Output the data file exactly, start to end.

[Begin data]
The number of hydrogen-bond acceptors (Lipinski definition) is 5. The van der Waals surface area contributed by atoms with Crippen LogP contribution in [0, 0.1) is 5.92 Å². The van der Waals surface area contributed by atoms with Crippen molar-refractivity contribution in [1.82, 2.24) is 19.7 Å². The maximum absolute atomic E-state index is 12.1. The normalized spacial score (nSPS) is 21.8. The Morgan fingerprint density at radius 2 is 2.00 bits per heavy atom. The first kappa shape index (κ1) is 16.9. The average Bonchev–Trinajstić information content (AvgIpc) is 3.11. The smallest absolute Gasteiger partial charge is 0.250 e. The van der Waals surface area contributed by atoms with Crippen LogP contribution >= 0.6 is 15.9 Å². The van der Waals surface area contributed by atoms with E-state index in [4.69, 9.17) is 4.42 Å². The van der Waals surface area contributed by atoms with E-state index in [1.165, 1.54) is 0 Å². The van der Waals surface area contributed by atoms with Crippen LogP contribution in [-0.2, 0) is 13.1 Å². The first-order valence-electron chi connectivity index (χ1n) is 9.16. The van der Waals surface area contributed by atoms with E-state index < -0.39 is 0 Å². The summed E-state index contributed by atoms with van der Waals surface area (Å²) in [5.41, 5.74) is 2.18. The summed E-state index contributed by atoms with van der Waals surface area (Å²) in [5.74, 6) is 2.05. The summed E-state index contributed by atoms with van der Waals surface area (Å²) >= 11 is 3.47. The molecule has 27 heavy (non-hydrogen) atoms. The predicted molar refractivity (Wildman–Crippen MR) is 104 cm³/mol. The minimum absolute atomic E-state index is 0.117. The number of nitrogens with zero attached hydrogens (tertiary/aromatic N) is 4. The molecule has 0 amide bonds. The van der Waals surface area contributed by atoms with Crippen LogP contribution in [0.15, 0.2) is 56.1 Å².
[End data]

The number of hydrogen-bond acceptors (Lipinski definition) is 5. The van der Waals surface area contributed by atoms with Crippen LogP contribution in [0, 0.1) is 5.92 Å². The van der Waals surface area contributed by atoms with Crippen molar-refractivity contribution in [1.82, 2.24) is 19.7 Å². The maximum absolute atomic E-state index is 12.1. The normalized spacial score (nSPS) is 21.8. The Morgan fingerprint density at radius 2 is 2.00 bits per heavy atom. The first kappa shape index (κ1) is 16.9. The average Bonchev–Trinajstić information content (AvgIpc) is 3.11. The smallest absolute Gasteiger partial charge is 0.250 e. The van der Waals surface area contributed by atoms with Crippen LogP contribution >= 0.6 is 15.9 Å². The van der Waals surface area contributed by atoms with E-state index in [4.69, 9.17) is 4.42 Å². The van der Waals surface area contributed by atoms with E-state index in [1.165, 1.54) is 0 Å². The van der Waals surface area contributed by atoms with Crippen LogP contribution in [-0.2, 0) is 13.1 Å². The first-order valence-electron chi connectivity index (χ1n) is 9.16. The van der Waals surface area contributed by atoms with E-state index < -0.39 is 0 Å². The summed E-state index contributed by atoms with van der Waals surface area (Å²) in [5.41, 5.74) is 2.18. The summed E-state index contributed by atoms with van der Waals surface area (Å²) in [5.74, 6) is 2.05. The summed E-state index contributed by atoms with van der Waals surface area (Å²) >= 11 is 3.47. The molecule has 27 heavy (non-hydrogen) atoms. The predicted molar refractivity (Wildman–Crippen MR) is 104 cm³/mol. The minimum absolute atomic E-state index is 0.117. The number of nitrogens with zero attached hydrogens (tertiary/aromatic N) is 4. The molecule has 0 amide bonds. The van der Waals surface area contributed by atoms with Crippen LogP contribution in [0.15, 0.2) is 56.1 Å².